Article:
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Author Topic: Quiet earth (was: Exercise module for Plettenberg railroad in 1/22.5 scale)  (Read 267482 times)
Hydrostat
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« Reply #435 on: March 08, 2020, 07:10:19 AM »

Volker, It's great to see this all in one piece for the first time (at least the first time I've seen it altogether).
It's terrific!

Bill,
it was kind of thrilling to join both parts, because due to available space I wasn't able to have them rigged up at same time for working at it. Only the blending was done in one day with both parts assembled.

Modeling doesn't get any better than that. Most satisfactory. -- Russ

Russ,
come on. Ask Chuck  Cheesy.

Such wonderful work! What kind of tank car is that?

Ray,
thank you. It is a gauge 2 car by Magnus/Höhne. The company doesn't exist anymore. Quality / detailing corresponds with LGB standard. It doesn't really fit the engines' or Rollwagens' standard. My friend Uwe took the car to the exhibition to take some pictures.

Can you please share a picture of the tree roots at the top of the shale in the last photo? My error.  It should be the first photo that has the tree roots.

Lawton,
I had to wait until today to take some better pictures. There's some sawdust and more fine roots to come, but here we go.































I love your design office. It's kind of like what we had in our teaching department. I worked on a drawing board like this for several years (Kuhlmann, I suppose?).
Bernhard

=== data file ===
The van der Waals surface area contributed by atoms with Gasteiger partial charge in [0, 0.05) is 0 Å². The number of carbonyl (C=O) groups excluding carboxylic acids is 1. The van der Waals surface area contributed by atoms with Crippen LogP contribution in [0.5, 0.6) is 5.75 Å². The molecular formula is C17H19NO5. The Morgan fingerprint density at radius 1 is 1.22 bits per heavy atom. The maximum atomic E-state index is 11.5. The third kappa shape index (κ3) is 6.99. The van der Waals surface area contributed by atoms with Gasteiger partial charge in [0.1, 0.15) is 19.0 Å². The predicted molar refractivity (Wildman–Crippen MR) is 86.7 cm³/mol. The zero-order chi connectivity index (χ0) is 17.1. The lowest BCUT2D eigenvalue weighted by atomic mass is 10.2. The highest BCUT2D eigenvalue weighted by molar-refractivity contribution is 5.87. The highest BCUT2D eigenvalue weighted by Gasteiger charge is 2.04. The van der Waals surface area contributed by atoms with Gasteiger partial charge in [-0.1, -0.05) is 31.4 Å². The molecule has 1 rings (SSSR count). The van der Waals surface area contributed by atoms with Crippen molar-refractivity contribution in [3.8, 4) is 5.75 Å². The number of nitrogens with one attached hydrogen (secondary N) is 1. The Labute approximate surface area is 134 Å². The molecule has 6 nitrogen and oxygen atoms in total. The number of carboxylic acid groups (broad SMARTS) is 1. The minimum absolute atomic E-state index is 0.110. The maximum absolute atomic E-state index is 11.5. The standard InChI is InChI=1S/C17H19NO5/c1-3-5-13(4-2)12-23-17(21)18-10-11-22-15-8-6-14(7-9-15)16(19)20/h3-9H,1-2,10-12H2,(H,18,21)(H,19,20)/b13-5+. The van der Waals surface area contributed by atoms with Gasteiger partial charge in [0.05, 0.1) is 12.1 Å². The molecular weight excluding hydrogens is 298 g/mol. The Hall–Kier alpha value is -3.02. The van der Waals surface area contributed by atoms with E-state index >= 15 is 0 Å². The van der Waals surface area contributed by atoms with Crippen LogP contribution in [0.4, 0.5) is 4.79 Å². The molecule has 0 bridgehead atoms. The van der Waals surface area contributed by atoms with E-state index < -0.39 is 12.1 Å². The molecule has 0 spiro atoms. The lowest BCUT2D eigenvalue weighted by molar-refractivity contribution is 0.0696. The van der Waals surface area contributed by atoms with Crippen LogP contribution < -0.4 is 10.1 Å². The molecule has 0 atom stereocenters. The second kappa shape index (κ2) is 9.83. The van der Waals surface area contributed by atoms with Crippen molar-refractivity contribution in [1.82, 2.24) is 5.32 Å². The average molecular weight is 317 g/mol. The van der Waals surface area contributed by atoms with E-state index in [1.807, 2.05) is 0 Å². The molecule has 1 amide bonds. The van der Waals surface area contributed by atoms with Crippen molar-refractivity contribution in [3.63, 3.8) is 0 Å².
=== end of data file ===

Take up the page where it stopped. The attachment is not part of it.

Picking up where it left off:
Bernhard,
thanks, and yes, it is a Kuhlmann easel. There's a lot of info about how I made it from here on: http://www.finescalerr.com/smf/index.php?topic=1983.msg52977#msg52977


Cheers,
Volker
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I'll make it. If I have to fly the five feet like a birdie.

I'll fly it. I'll make it.
finescalerr
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« Reply #436 on: March 08, 2020, 01:58:00 PM »

I have rarely or never seen scenery modeled to that level of excellence. -- Russ
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Lawton Maner
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« Reply #437 on: March 08, 2020, 04:54:56 PM »

Thanks for the photos. 
Fantastic work.
If I enlarge the photos will I see the worms digging through the soil?
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Ray Dunakin
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« Reply #438 on: March 08, 2020, 06:47:25 PM »

That overhanging layer of soil, rocks, and roots is incredibly realistic!
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Bernhard
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« Reply #439 on: March 09, 2020, 03:59:01 AM »

Volker, looking at the Kuhlmann easel brings back old memories. And the the cliff edge is really of the finest.
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Hydrostat
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« Reply #440 on: March 09, 2020, 03:05:24 PM »

Thanks for the photos. 
Fantastic work.
If I enlarge the photos will I see the worms digging through the soil?


The worms are usually inside the soil. They tend to come out if it rains. But it never rains in California.


Some more stuff:










































Cheers,
Volker
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finescalerr
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« Reply #441 on: March 09, 2020, 09:51:33 PM »

Simply disgusting. -- Russ
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Bernhard
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« Reply #442 on: March 12, 2020, 10:09:22 AM »